The miniature biological robots walked initially; then, they witnessed the light; and, now, they have gained a new trick: remote control.
The scientists at the University of Illinois Urbana-Champaign, Northwestern University, and collaborating institutions stated that the so-called hybrid “eBiobots” are the first to integrate soft materials, microelectronics, and living muscle. They explained their centimeter-scale biological machines in the Science Robotics journal.
Integrating microelectronics allows the merger of the biological world and the electronics world, both with many advantages of their own, to now produce these electronic biobots and machines that could be useful for many medical, sensing, and environmental applications in the future.
Rashid Bashir, Study Co-Leader and Professor, Bioengineering, University of Illinois
Bashir is also a Dean of the Grainger College of Engineering.
The research group of Bashir has introduced the development of biobots, which are small biological robots that have been powered by mouse muscle tissue grown on a soft 3D-printed polymer skeleton. In 2012, they illustrated walking biobots; and in 2016, they demonstrated light-activated biobots.
The light activation provided the scientists some control, but practical applications were restricted by the question of how to supply the light pulses to the biobots outside the laboratory environment.
That question was answered by Northwestern University professor John A. Rogers, a pioneer in flexible bioelectronics, whose team assisted in combining small battery-free micro-LEDs and wireless microelectronics. This enabled the scientists to control the eBiobots remotely.
This unusual combination of technology and biology opens up vast opportunities in creating self-healing, learning, evolving, communicating, and self-organizing engineered systems. We feel that it’s a very fertile ground for future research with specific potential applications in biomedicine and environmental monitoring.
John A. Rogers, Professor, Materials Science and Engineering, Biomedical Engineering and Neurological Surgery, Northwestern University
Rogers is also the director of the Querrey Simpson Institute for Bioelectronics.
The scientists set out to remove heavy tethering wires and batteries to give the biobots the freedom of movement needed for practical applications. The eBiobots utilize a receiver coil to collect power and offer a controlled output voltage to power the micro-LEDs.
This was stated by the co-first author Zhengwei Li, an assistant professor of biomedical engineering at the University of Houston.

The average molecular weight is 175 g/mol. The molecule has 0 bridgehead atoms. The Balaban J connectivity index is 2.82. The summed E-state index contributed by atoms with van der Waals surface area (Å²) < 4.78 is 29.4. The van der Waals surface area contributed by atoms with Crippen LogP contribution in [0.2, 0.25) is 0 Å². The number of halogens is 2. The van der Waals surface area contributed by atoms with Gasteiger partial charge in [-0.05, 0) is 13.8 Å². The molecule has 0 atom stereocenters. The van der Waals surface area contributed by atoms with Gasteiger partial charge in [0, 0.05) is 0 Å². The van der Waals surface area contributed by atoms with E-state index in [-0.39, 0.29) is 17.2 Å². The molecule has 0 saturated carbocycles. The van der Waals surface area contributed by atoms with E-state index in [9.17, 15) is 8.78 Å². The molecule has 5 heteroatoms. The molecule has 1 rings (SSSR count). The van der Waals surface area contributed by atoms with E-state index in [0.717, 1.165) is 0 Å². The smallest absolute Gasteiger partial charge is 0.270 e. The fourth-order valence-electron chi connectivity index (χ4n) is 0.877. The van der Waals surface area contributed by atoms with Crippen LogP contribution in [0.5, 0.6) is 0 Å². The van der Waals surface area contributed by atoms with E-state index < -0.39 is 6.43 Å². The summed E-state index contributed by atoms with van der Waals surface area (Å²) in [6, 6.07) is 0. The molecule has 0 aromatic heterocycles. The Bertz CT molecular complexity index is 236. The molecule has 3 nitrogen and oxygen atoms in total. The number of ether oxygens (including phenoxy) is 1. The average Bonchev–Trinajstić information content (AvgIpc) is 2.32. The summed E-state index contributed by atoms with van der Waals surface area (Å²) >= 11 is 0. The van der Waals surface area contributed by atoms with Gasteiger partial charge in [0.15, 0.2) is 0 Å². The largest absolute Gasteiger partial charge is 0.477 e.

The scientists could transmit a wireless signal to the eBiobots that alerts the LEDs to pulse. The LEDs excite the light-sensitive engineered muscle to contract, thereby moving the polymer legs so that the machines “walk.”
The micro-LEDs are highly targeted so they can trigger particular portions of muscle, thereby making the eBiobot turn in the preferred direction.
Computational modeling was utilized by scientists to regulate the eBiobot design and component integration for speed, strength, and maneuverability. Illinois professor of mechanical sciences and engineering Mattia Gazzola headed the design and simulation of the eBiobots.
The additive 3D printing and iterative design of the scaffolds enabled quick cycles of experiments and performance enhancement, stated Gazzola and co-first author Xiaotian Zhang, a postdoctoral researcher in Gazzola’s lab.
The design enables feasible future integration of extra microelectronics, like biological and chemical sensors, or 3D-printed scaffold parts for functions like transporting or pushing things that the biobots experience, stated co-first author Youngdeok Kim, who finished the work as a graduate student at Illinois.
The researchers said that the fusion of biological neurons or electronic sensors would enable the eBiobots to sense and respond to toxins present in the surrounding, biomarkers for disease, and more prospects.
In developing a first-ever hybrid bioelectronic robot, we are opening the door for a new paradigm of applications for health care innovation, such as in-situ biopsies and analysis, minimum invasive surgery, or even cancer detection within the human body.
Zhengwei Li, Study Co-First Author and Assistant Professor, Biomedical Engineering, University of Houston
This work was financially supported by the National Science Foundation and the National Institutes of Health.
Kim, Y., et al. (2023) Remote control of muscle-driven miniature robots with battery-free wireless optoelectronics. Science Robotics. doi.org/10.1126/scirobotics.add1053.